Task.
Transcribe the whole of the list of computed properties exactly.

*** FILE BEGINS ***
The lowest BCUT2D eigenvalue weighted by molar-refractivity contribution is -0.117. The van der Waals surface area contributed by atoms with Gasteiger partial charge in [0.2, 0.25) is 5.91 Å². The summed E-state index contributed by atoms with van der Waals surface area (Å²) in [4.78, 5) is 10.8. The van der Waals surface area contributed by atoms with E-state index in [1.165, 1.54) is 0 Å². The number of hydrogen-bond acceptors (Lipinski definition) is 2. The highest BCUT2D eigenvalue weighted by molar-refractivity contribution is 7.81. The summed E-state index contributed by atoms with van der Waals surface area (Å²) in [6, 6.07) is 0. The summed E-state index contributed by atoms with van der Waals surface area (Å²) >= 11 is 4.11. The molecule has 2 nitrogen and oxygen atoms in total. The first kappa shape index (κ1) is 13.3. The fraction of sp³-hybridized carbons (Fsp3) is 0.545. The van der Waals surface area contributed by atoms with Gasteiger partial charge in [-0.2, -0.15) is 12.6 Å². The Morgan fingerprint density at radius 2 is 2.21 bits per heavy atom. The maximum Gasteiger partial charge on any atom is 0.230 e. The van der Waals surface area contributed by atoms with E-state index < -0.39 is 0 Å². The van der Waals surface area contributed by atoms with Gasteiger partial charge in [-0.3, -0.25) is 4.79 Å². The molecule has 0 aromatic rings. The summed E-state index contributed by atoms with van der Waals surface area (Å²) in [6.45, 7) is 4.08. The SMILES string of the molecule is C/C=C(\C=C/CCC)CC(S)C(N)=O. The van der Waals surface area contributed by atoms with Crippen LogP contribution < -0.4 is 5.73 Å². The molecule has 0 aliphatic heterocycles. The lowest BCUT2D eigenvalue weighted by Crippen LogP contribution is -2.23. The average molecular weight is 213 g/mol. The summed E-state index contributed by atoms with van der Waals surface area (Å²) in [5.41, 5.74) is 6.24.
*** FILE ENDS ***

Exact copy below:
The lowest BCUT2D eigenvalue weighted by molar-refractivity contribution is -0.117. The van der Waals surface area contributed by atoms with Gasteiger partial charge in [0.2, 0.25) is 5.91 Å². The summed E-state index contributed by atoms with van der Waals surface area (Å²) in [4.78, 5) is 10.8. The van der Waals surface area contributed by atoms with E-state index in [1.165, 1.54) is 0 Å². The number of hydrogen-bond acceptors (Lipinski definition) is 2. The highest BCUT2D eigenvalue weighted by molar-refractivity contribution is 7.81. The summed E-state index contributed by atoms with van der Waals surface area (Å²) in [6, 6.07) is 0. The summed E-state index contributed by atoms with van der Waals surface area (Å²) >= 11 is 4.11. The molecule has 2 nitrogen and oxygen atoms in total. The first kappa shape index (κ1) is 13.3. The fraction of sp³-hybridized carbons (Fsp3) is 0.545. The van der Waals surface area contributed by atoms with Gasteiger partial charge in [-0.2, -0.15) is 12.6 Å². The Morgan fingerprint density at radius 2 is 2.21 bits per heavy atom. The maximum Gasteiger partial charge on any atom is 0.230 e. The van der Waals surface area contributed by atoms with E-state index < -0.39 is 0 Å². The van der Waals surface area contributed by atoms with Gasteiger partial charge in [-0.3, -0.25) is 4.79 Å². The molecule has 0 aromatic rings. The summed E-state index contributed by atoms with van der Waals surface area (Å²) in [6.45, 7) is 4.08. The SMILES string of the molecule is C/C=C(\C=C/CCC)CC(S)C(N)=O. The van der Waals surface area contributed by atoms with Crippen LogP contribution < -0.4 is 5.73 Å². The molecule has 0 aliphatic heterocycles. The lowest BCUT2D eigenvalue weighted by Crippen LogP contribution is -2.23. The average molecular weight is 213 g/mol. The summed E-state index contributed by atoms with van der Waals surface area (Å²) in [5.41, 5.74) is 6.24.